This was beyond doxxing. This was an intentional hounding that online producers quickly circulated to mischaracterize my indignation to appeal to and amplify deeply felt narratives about liberal antisemitism. As a scholar of media studies, I was amazed. As a mentor to Jewish students, I was devastated.

They tell you to never read the comments, but please do. I doom-scrolled down the X rabbit hole, finally able to sleep after seeing a comment insisting that, although they disagree with me, I was not aggressive toward students and urged others not to lie.

To help understand, consider three concepts from media studies: re-contextualization, remediation and re-signification. This is not a case of images and audio being taken out of context. This was a deliberate re-contextualization of the mediated subject — myself — to introduce and amplify a different narrative. Second, re-mediation occurs when the original voice and video files get uploaded to Listservs and social media producers become new authors as they clip, edit and re-frame before sending the files back out into cyberspace. 

As media studies scholars Patricia Spyer and Mary Steedly argue, “Unmoored from their sites of production, mobile images … are variously inflected, refracted, reframed, remixed, digitally enhanced, cropped, hijacked, and amplified and their effects intensified or muted.” These new images and narratives bombard online cleavages with their own algorithmic prejudices. 

Third, re-signification refers to the meanings people attribute to these re-contextualized and re-mediated images. With the right shift in framing, moral outrage at police brutality can be made to look like antisemitism. The real danger to our public discourse is that these images lie.

I decry the Hamas attacks and the rise in antisemitism in the United States. As scholars of religion across the United States have admonished, though, we can both decry and speak out against the weaponization of antisemitism. We can humanize Palestinians without dehumanizing Jews.

My story is not the first or worst doxxing on campus. According to a Title VI complaint currently under investigation by the U.S. Department of Education’s Office for Civil Rights, an alumnus allegedly doxxed members of Students for Justice in Palestine as “terrorist affiliated” and urged everyone to “Name them, shame them, and don’t hire them.”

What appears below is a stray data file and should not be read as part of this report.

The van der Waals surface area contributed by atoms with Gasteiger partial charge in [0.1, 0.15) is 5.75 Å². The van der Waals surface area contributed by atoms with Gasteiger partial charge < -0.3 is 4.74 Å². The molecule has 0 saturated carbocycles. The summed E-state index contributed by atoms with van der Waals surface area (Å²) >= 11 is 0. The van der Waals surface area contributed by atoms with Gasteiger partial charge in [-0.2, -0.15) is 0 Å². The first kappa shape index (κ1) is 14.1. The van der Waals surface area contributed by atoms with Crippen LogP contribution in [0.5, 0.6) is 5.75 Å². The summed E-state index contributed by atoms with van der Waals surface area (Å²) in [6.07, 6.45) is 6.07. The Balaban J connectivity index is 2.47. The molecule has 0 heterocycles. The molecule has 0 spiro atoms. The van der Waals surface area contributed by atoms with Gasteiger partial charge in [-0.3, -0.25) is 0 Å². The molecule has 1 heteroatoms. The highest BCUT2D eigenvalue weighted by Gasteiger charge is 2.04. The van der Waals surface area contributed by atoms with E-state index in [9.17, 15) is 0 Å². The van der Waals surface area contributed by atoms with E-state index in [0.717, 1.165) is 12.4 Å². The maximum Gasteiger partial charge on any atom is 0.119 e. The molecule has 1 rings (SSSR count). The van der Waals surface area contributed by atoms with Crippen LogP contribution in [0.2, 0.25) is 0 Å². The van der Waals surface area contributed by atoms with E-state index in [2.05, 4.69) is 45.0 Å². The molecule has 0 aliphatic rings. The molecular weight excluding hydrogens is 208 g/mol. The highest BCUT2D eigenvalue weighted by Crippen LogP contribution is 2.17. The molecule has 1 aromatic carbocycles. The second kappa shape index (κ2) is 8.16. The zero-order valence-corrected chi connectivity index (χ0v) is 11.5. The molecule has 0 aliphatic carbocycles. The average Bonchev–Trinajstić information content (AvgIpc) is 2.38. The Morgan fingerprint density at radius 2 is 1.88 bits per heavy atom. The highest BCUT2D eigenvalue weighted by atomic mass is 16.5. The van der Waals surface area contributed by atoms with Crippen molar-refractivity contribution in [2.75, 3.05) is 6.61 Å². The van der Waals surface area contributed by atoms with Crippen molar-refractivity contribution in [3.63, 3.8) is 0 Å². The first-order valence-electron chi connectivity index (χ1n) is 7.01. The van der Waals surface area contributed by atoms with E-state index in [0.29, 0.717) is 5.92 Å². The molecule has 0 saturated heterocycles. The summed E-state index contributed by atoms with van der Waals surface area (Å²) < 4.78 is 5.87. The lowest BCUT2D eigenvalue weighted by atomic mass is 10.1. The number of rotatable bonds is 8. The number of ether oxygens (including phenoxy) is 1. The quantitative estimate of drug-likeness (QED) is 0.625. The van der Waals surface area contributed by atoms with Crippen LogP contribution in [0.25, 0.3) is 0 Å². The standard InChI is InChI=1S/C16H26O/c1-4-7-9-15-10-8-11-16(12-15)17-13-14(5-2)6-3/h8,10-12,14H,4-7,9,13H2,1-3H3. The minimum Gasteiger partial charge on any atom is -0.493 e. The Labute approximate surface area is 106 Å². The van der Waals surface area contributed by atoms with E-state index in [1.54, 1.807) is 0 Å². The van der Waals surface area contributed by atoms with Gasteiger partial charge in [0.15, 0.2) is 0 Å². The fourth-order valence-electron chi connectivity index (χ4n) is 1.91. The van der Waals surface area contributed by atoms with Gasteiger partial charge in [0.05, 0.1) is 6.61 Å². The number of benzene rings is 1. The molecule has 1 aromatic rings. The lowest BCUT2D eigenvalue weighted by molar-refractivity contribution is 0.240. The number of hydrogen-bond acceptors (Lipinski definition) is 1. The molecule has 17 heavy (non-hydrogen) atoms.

I do not wish to name or shame. The students circulating images into cyberspace are not always the ones who edit video and reframe narratives; these students are also learning to be activists in accordance with their convictions, much like protestors whose speech I would not use — for instance, comparing Black officers to the Ku Klux Klan while I stand between them and police.

Ironically, in another online world far from the present hullabaloo, it was actually an interview I gave after the initial violence that really went viral with over 1119,000 as of May 20, 2024. The hate emails I’ve received pale in comparison to notes from scholars and graduate students from Southeast Asia, Europe, North Africa and North America, most without the affordances of tenure and whiteness, thanking me for speaking up. One may disagree with my perspectives, but at least that remediation was unvarnished, true to its original context.

Judging from social media, I am either an abhorrent antagonist or principled protagonist. Perhaps instead of turning to social media to slander and praise, we come out of our media cocoons and sincerely tune in to each other. 

James Hoesterey is an associate professor of religious studies.